The creativity of nurses never fails to delight us. Whether they are solving an equipment or clinical challenge or coming up with ideas to keep their teams together, nurses are expert problem-solvers.
The problem Cindy Lefton, PhD, RN, Patient Experience Advocate at Barnes-Jewish Hospital, had on her mind during the pandemic was how to help her nurse colleagues appreciate that the role they play in health care is a vital one. What kind of human touch could she bring to her co-workers during this most stressful time?
Through her extensive research on the impact of meaningful recognition and having watched nurses respond to being recognized with The DAISY Award for many years at Barnes-Jewish Hospital, she had heard one too many nurses say, “I don’t do anything special. I’m just doing my job.”
Lefton knew that taking their work for granted in this way – especially at the height of a pandemic surge — was fueling burnout and diminishing job satisfaction. She was eager to find a way to communicate to the staff the importance of their contribution and for the hospital to demonstrate that everyone who works at Barnes-Jewish is indeed valued and appreciated.
Mattering is Part of Meaningful Recognition
In addition to being a registered nurse, Lefton holds a PhD in organizational psychology. She is a widely published researcher and a sought-after speaker in the area of meaningful recognition. She is very familiar with the concept of “mattering,” a construct from social psychology that is always present in her thinking about nurses.
Mattering describes the feeling that one makes a difference in the lives of others and has significance in one’s community.
A study demonstrated that the perception of mattering at work is associated with lower levels of burnout. And if there is anything that needs lowering today for nurses, it’s burnout.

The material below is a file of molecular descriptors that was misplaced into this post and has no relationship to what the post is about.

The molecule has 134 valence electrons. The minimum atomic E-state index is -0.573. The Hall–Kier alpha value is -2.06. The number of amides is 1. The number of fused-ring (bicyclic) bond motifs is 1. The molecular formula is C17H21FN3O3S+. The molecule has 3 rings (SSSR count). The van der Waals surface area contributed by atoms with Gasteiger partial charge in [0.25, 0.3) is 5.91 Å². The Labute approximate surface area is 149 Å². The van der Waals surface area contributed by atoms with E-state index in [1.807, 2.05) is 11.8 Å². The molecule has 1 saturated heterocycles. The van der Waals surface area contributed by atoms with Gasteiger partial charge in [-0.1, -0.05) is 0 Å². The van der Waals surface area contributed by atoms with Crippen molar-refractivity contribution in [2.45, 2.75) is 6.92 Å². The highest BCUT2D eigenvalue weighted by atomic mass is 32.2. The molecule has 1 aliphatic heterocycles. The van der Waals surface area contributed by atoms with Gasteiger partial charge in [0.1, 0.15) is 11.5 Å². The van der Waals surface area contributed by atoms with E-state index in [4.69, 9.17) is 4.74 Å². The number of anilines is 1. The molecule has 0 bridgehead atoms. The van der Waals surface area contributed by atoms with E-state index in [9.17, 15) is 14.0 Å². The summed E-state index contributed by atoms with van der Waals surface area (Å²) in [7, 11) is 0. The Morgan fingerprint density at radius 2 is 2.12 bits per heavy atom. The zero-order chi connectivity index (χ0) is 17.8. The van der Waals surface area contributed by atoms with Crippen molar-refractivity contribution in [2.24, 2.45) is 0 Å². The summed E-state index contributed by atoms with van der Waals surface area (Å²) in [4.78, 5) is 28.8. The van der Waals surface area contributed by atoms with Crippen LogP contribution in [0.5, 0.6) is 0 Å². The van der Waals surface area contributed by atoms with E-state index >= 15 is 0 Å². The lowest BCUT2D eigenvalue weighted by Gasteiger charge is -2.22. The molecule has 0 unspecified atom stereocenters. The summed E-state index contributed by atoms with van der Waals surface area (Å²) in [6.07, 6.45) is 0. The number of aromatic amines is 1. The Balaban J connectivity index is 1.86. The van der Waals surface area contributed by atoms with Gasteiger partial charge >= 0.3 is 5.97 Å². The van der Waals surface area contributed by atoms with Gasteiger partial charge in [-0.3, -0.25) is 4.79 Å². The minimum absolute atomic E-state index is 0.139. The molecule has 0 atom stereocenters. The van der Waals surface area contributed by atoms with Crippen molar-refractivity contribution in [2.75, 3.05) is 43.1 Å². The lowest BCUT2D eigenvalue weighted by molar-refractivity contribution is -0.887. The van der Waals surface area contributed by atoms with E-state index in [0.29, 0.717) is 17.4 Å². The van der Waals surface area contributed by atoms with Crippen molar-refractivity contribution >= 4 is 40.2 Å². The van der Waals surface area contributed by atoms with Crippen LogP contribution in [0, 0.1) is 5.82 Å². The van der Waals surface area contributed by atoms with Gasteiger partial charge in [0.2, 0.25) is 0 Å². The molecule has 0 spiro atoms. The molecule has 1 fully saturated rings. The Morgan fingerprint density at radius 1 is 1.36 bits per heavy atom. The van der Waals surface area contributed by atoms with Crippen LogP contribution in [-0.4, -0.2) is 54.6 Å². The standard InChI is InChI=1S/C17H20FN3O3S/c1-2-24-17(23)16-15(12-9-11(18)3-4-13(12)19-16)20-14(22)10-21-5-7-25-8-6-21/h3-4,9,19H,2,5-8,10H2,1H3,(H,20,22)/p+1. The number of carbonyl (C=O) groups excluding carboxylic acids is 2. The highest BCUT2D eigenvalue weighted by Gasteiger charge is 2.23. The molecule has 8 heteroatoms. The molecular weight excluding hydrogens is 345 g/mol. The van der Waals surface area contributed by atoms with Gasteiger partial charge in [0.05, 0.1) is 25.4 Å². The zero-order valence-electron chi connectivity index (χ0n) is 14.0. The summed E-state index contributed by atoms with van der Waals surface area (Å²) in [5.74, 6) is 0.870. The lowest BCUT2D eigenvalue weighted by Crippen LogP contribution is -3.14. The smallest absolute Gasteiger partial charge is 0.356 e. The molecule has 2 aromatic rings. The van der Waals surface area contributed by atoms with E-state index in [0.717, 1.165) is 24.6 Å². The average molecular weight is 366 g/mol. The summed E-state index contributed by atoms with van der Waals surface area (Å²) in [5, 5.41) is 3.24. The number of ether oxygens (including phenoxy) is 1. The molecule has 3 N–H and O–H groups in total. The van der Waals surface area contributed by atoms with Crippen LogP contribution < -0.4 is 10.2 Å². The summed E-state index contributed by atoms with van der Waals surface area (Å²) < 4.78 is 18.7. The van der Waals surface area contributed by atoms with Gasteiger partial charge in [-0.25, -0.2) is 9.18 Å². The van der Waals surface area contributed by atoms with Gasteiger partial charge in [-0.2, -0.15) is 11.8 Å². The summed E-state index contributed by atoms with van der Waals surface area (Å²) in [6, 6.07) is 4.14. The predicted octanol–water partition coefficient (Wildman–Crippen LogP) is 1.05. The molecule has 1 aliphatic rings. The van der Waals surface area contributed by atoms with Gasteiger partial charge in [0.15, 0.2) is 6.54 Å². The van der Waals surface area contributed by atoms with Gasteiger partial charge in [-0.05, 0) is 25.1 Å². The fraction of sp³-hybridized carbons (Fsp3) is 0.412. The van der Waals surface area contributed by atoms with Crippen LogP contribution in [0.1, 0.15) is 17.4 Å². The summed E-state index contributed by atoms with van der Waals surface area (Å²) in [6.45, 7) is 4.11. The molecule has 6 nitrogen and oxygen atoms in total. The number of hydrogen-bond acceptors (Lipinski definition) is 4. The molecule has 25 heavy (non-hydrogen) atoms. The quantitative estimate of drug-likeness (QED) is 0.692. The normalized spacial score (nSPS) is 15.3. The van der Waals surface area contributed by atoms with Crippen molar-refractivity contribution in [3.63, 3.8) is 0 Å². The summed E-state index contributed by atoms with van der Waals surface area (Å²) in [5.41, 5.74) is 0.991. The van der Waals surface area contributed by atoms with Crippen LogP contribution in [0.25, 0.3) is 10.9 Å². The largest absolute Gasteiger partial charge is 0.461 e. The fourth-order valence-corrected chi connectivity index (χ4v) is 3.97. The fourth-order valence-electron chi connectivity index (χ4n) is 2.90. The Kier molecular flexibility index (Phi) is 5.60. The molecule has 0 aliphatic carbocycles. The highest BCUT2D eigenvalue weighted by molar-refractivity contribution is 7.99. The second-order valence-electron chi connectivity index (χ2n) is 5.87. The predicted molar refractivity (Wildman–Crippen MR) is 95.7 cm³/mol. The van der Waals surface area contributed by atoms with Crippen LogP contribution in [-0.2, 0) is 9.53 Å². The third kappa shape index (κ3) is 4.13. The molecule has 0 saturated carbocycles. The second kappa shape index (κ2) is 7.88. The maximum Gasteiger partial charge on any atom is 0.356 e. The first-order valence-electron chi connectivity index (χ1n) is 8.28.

Recognizing that regardless of one’s job title, the potential for burnout was present for all healthcare workers, Lefton partnered with Clinical Nurse Specialist Cathy Powers, RN, an expert in compassion fatigue; Sara Shabany, RN, an emergency department nurse and yoga instructor; and Sarah Colby, the creative soul of the Arts and Healthcare Program, to devise a way to remind healthcare workers that they matter.
Their idea, beautifully supported by executive sponsor Shirley Repta, PhD, MBA, RN, was The You Matter Cart (YMC). At a time when nurses and others could not gather due to COVID-19 restrictions, it seemed to this creative team that they would need to take mattering to their colleagues.
A Bit of Joy and a Few Tchotchkes
The YMC team took a simple rolling cart and bought a lot of what others might think of as “little things” to put on it. Tchotchkes, Lefton calls them, included — pens, journals, coloring books, hand lotion (approved by the infection prevention department, of course). They also added a rack with DAISY Award nomination forms (and Bee Award nominations for non- nursing staff) on it to remind staff, as they chose their tchotchke, to look for the extraordinary in each other’s care.